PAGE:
A U.S. district court judge in Wisconsin has just dismissed Apple's patent case against Motorola Mobility, now a Google unit.
According to the blog Foss Patents, which was first to report today's decision, Judge Barbara Crabb, of the Western District of Wisconsin, dismissed the case with prejudice, meaning that Apple will have to successfully appeal her decision to revive the case. Apple can't simply refile in another district court.
Apple filed suit against Motorola Mobility in March 2011 after Motorola sought 2.25 percent of all net sales on iOS products that use essential industry standard patents. Companies that own industry-essential patents are expected to offer them under licensing terms that are "fair, reasonable, and nondiscriminatory " or FRAND for short.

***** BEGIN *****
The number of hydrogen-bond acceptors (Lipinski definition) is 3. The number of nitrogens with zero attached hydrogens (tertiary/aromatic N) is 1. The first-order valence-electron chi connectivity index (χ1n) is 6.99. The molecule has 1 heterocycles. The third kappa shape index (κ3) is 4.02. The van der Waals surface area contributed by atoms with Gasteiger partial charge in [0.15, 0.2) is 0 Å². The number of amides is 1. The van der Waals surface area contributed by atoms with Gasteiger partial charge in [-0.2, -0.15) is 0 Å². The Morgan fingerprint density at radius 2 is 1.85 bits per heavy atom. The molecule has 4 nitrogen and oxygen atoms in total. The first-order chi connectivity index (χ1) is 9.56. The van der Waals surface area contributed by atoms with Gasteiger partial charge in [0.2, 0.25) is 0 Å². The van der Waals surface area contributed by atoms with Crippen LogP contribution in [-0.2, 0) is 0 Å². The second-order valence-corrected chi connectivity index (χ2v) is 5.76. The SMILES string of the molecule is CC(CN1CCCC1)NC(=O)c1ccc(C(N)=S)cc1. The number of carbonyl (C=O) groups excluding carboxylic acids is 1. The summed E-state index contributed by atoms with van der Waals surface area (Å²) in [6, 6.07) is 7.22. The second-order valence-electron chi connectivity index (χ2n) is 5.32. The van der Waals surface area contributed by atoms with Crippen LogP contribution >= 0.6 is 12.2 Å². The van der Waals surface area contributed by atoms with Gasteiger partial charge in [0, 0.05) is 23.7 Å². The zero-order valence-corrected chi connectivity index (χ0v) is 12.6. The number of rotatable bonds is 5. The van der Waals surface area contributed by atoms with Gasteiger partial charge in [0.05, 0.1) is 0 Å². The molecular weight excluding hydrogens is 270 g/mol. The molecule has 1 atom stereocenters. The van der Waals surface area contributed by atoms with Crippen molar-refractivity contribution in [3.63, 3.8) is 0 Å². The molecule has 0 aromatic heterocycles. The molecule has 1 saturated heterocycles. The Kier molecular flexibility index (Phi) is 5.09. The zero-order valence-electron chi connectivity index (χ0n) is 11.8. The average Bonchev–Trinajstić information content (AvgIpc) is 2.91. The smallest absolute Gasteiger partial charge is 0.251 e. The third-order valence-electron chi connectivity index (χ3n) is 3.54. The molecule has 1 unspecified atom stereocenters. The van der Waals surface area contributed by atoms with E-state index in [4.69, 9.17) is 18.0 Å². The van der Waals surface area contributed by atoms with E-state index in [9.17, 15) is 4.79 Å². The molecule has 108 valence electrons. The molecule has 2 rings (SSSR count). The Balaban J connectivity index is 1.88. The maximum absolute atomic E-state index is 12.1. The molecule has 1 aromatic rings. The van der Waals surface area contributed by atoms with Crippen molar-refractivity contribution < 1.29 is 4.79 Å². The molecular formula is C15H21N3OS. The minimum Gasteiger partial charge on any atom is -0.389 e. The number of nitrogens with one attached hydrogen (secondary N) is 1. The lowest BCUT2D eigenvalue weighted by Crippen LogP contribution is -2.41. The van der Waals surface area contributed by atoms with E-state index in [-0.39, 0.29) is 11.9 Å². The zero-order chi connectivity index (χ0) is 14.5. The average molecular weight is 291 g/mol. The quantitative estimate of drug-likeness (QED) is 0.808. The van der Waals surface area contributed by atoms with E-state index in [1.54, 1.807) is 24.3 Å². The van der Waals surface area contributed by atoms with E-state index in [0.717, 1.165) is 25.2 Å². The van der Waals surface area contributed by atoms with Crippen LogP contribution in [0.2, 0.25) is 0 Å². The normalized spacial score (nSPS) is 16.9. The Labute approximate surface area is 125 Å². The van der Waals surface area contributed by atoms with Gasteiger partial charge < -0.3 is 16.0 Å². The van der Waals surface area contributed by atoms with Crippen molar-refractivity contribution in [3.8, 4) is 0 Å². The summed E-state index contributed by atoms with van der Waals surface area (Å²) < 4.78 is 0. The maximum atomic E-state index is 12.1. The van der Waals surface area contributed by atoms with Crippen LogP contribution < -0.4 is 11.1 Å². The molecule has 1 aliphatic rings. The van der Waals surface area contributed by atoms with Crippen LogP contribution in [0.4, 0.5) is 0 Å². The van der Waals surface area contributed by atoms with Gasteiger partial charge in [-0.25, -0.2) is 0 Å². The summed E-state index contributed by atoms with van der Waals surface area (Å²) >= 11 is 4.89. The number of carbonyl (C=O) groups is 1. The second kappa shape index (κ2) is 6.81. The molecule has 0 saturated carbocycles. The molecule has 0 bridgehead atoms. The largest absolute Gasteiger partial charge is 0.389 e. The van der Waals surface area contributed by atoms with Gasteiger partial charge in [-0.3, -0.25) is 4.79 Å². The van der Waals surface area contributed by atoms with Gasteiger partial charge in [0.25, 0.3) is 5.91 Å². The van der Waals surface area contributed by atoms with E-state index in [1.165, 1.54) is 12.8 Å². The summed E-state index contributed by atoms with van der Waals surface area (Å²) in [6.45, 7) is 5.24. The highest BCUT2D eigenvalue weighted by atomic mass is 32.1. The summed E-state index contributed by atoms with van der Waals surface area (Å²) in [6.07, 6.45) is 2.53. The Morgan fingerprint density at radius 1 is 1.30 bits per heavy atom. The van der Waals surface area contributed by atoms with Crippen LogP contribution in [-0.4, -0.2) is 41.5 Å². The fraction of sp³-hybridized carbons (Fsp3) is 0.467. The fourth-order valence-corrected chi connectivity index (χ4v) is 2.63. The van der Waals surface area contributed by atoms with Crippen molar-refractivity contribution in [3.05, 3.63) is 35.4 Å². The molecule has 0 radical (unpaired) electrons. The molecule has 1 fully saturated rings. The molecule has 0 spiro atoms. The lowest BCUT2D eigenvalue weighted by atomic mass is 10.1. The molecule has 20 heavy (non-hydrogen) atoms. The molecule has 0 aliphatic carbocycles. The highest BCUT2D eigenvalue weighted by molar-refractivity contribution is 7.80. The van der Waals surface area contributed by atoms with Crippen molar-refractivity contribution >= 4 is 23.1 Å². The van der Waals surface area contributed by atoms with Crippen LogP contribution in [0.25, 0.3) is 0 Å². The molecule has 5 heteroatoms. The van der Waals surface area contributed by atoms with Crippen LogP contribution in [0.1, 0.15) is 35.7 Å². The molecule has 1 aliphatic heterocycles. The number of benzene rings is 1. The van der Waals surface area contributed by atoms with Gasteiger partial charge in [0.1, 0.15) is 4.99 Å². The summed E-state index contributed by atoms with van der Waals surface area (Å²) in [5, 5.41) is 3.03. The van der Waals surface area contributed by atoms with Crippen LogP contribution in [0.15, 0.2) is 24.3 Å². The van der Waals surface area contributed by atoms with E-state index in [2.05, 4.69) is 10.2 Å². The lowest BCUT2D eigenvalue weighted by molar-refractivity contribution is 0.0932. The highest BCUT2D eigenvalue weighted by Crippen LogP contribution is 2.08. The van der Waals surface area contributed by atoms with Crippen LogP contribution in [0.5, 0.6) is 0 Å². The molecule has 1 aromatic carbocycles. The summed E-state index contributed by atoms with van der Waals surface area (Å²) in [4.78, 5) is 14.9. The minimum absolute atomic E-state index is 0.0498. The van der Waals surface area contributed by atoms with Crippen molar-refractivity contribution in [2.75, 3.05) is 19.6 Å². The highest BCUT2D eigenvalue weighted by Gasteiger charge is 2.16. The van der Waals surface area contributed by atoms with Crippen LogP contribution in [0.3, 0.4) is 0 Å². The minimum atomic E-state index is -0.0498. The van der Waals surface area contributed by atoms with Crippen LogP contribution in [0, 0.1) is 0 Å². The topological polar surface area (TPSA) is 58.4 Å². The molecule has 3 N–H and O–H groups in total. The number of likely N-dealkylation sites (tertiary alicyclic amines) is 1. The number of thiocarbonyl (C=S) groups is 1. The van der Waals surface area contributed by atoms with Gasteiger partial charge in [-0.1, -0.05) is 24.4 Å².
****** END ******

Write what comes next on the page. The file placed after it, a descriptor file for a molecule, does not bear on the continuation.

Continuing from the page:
Apple accused Motorola of gouging and seeking excessive royalty payments for its patents, which cover video streaming and Wi-Fi technology. Apple is engaged in a patent war with Google on numerous fronts and in multiple high-profile legal cases, including Apple v. Samsung.
Things had gone mostly Apple's way up until last week, Foss Patents blogger Florian Mueller wrote, when the Google-owned Motorola filed a motion that would have required Apple to adhere to whatever the court decided was a fair royalty rate. But Apple played hardball, saying it would only agree to a court-determined rate if the rate didn't exceed $1 per iPhone.
Mueller has consulted for Microsoft, which is pursuing a similar legal case against Motorola.